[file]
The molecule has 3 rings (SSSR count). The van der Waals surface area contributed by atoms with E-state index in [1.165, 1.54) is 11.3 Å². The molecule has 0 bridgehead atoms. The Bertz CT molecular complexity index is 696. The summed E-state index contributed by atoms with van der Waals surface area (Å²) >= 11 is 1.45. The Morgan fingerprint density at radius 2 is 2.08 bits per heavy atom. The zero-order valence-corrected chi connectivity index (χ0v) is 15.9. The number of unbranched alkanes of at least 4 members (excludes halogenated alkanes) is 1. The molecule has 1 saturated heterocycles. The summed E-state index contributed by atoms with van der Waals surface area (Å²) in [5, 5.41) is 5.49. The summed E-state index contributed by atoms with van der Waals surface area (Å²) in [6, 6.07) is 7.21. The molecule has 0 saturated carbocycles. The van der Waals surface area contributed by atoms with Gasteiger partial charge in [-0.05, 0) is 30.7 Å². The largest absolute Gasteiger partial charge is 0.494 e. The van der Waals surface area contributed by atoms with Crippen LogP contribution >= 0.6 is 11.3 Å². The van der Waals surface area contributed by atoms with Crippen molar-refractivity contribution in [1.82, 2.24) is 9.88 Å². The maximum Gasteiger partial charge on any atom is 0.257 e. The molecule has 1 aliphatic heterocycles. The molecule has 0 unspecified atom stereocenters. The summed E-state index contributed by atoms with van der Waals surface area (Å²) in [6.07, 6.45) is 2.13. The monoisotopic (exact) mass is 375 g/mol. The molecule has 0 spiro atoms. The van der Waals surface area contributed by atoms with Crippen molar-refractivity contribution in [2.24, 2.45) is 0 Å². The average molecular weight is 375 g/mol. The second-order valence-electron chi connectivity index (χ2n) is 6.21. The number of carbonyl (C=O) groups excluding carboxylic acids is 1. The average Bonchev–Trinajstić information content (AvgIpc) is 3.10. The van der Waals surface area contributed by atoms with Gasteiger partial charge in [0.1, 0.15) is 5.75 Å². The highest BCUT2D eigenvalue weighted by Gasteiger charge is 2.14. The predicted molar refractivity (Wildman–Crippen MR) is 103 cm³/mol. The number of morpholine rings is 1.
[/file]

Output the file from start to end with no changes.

The molecule has 3 rings (SSSR count). The van der Waals surface area contributed by atoms with E-state index in [1.165, 1.54) is 11.3 Å². The molecule has 0 bridgehead atoms. The Bertz CT molecular complexity index is 696. The summed E-state index contributed by atoms with van der Waals surface area (Å²) >= 11 is 1.45. The Morgan fingerprint density at radius 2 is 2.08 bits per heavy atom. The zero-order valence-corrected chi connectivity index (χ0v) is 15.9. The number of unbranched alkanes of at least 4 members (excludes halogenated alkanes) is 1. The molecule has 1 saturated heterocycles. The summed E-state index contributed by atoms with van der Waals surface area (Å²) in [5, 5.41) is 5.49. The summed E-state index contributed by atoms with van der Waals surface area (Å²) in [6, 6.07) is 7.21. The molecule has 0 saturated carbocycles. The van der Waals surface area contributed by atoms with Gasteiger partial charge in [-0.05, 0) is 30.7 Å². The largest absolute Gasteiger partial charge is 0.494 e. The van der Waals surface area contributed by atoms with Crippen LogP contribution >= 0.6 is 11.3 Å². The van der Waals surface area contributed by atoms with Crippen molar-refractivity contribution in [1.82, 2.24) is 9.88 Å². The maximum Gasteiger partial charge on any atom is 0.257 e. The molecule has 1 aliphatic heterocycles. The molecule has 0 unspecified atom stereocenters. The summed E-state index contributed by atoms with van der Waals surface area (Å²) in [6.07, 6.45) is 2.13. The monoisotopic (exact) mass is 375 g/mol. The molecule has 0 spiro atoms. The van der Waals surface area contributed by atoms with Crippen molar-refractivity contribution in [2.24, 2.45) is 0 Å². The average molecular weight is 375 g/mol. The second-order valence-electron chi connectivity index (χ2n) is 6.21. The number of carbonyl (C=O) groups excluding carboxylic acids is 1. The average Bonchev–Trinajstić information content (AvgIpc) is 3.10. The van der Waals surface area contributed by atoms with Gasteiger partial charge in [0.1, 0.15) is 5.75 Å². The highest BCUT2D eigenvalue weighted by Gasteiger charge is 2.14. The predicted molar refractivity (Wildman–Crippen MR) is 103 cm³/mol. The number of morpholine rings is 1.